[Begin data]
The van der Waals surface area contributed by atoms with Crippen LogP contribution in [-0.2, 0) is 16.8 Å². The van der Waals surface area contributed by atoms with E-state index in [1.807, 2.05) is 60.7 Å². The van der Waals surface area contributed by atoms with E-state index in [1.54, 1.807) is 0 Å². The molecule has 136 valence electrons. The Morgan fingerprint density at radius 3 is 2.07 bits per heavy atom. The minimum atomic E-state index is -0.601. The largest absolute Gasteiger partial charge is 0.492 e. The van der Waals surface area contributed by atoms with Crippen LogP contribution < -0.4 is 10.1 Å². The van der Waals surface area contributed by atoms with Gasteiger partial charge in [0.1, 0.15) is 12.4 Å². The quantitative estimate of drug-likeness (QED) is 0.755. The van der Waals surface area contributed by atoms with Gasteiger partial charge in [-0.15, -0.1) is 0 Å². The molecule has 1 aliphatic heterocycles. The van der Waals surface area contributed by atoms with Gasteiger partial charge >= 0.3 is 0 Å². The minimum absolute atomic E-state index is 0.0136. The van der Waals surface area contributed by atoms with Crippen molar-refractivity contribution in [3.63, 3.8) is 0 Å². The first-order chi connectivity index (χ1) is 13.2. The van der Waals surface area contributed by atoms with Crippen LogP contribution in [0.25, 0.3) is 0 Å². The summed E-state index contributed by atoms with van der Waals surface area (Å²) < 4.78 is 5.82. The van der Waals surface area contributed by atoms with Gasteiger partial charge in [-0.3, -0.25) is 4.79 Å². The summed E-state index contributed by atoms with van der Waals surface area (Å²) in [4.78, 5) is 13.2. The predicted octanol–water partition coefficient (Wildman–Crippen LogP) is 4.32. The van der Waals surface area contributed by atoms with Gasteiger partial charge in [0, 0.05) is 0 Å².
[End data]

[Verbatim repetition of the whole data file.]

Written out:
The van der Waals surface area contributed by atoms with Crippen LogP contribution in [-0.2, 0) is 16.8 Å². The van der Waals surface area contributed by atoms with E-state index in [1.807, 2.05) is 60.7 Å². The van der Waals surface area contributed by atoms with E-state index in [1.54, 1.807) is 0 Å². The molecule has 136 valence electrons. The Morgan fingerprint density at radius 3 is 2.07 bits per heavy atom. The minimum atomic E-state index is -0.601. The largest absolute Gasteiger partial charge is 0.492 e. The van der Waals surface area contributed by atoms with Crippen LogP contribution < -0.4 is 10.1 Å². The van der Waals surface area contributed by atoms with Gasteiger partial charge in [0.1, 0.15) is 12.4 Å². The quantitative estimate of drug-likeness (QED) is 0.755. The van der Waals surface area contributed by atoms with Gasteiger partial charge in [-0.15, -0.1) is 0 Å². The molecule has 1 aliphatic heterocycles. The van der Waals surface area contributed by atoms with Gasteiger partial charge >= 0.3 is 0 Å². The minimum absolute atomic E-state index is 0.0136. The van der Waals surface area contributed by atoms with Crippen molar-refractivity contribution in [3.63, 3.8) is 0 Å². The first-order chi connectivity index (χ1) is 13.2. The van der Waals surface area contributed by atoms with Crippen LogP contribution in [0.25, 0.3) is 0 Å². The summed E-state index contributed by atoms with van der Waals surface area (Å²) < 4.78 is 5.82. The van der Waals surface area contributed by atoms with Gasteiger partial charge in [-0.3, -0.25) is 4.79 Å². The summed E-state index contributed by atoms with van der Waals surface area (Å²) in [4.78, 5) is 13.2. The predicted octanol–water partition coefficient (Wildman–Crippen LogP) is 4.32. The van der Waals surface area contributed by atoms with Gasteiger partial charge in [0, 0.05) is 0 Å².